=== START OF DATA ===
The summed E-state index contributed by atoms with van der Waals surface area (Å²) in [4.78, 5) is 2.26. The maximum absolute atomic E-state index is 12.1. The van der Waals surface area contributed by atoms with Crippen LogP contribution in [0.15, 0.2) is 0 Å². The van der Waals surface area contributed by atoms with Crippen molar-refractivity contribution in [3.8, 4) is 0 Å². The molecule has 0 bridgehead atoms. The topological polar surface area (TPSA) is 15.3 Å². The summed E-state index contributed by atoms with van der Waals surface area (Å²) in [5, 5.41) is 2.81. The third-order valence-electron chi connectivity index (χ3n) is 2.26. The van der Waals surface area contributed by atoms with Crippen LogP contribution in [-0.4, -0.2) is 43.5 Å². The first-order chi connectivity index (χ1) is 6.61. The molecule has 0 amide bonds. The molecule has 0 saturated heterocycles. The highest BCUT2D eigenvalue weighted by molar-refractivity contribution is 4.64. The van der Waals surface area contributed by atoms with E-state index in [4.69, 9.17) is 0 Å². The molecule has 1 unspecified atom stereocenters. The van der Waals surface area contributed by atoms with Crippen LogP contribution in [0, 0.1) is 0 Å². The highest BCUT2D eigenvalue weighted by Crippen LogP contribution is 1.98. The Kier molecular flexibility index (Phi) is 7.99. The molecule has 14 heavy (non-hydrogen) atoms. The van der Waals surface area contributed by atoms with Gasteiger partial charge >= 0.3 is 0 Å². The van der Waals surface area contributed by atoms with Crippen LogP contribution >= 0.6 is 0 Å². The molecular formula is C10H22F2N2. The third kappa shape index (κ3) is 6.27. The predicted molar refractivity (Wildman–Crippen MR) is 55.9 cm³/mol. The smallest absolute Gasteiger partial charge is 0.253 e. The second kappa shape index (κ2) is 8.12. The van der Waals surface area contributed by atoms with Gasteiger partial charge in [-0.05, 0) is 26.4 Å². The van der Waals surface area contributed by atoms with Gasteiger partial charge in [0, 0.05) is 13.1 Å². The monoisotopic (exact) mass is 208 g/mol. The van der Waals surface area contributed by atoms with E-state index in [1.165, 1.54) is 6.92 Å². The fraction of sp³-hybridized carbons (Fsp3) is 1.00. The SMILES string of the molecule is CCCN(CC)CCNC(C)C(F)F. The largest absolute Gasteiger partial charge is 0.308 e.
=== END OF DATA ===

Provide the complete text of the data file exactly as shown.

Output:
The summed E-state index contributed by atoms with van der Waals surface area (Å²) in [4.78, 5) is 2.26. The maximum absolute atomic E-state index is 12.1. The van der Waals surface area contributed by atoms with Crippen LogP contribution in [0.15, 0.2) is 0 Å². The van der Waals surface area contributed by atoms with Crippen molar-refractivity contribution in [3.8, 4) is 0 Å². The molecule has 0 bridgehead atoms. The topological polar surface area (TPSA) is 15.3 Å². The summed E-state index contributed by atoms with van der Waals surface area (Å²) in [5, 5.41) is 2.81. The third-order valence-electron chi connectivity index (χ3n) is 2.26. The van der Waals surface area contributed by atoms with Crippen LogP contribution in [-0.4, -0.2) is 43.5 Å². The first-order chi connectivity index (χ1) is 6.61. The molecule has 0 amide bonds. The molecule has 0 saturated heterocycles. The highest BCUT2D eigenvalue weighted by molar-refractivity contribution is 4.64. The van der Waals surface area contributed by atoms with E-state index in [4.69, 9.17) is 0 Å². The molecule has 1 unspecified atom stereocenters. The van der Waals surface area contributed by atoms with Crippen LogP contribution in [0, 0.1) is 0 Å². The highest BCUT2D eigenvalue weighted by Crippen LogP contribution is 1.98. The Kier molecular flexibility index (Phi) is 7.99. The molecule has 14 heavy (non-hydrogen) atoms. The van der Waals surface area contributed by atoms with Gasteiger partial charge >= 0.3 is 0 Å². The van der Waals surface area contributed by atoms with Crippen LogP contribution >= 0.6 is 0 Å². The molecular formula is C10H22F2N2. The third kappa shape index (κ3) is 6.27. The predicted molar refractivity (Wildman–Crippen MR) is 55.9 cm³/mol. The smallest absolute Gasteiger partial charge is 0.253 e. The second kappa shape index (κ2) is 8.12. The van der Waals surface area contributed by atoms with Gasteiger partial charge in [-0.05, 0) is 26.4 Å². The van der Waals surface area contributed by atoms with Gasteiger partial charge in [0, 0.05) is 13.1 Å². The monoisotopic (exact) mass is 208 g/mol. The van der Waals surface area contributed by atoms with E-state index in [1.165, 1.54) is 6.92 Å². The fraction of sp³-hybridized carbons (Fsp3) is 1.00. The SMILES string of the molecule is CCCN(CC)CCNC(C)C(F)F. The largest absolute Gasteiger partial charge is 0.308 e.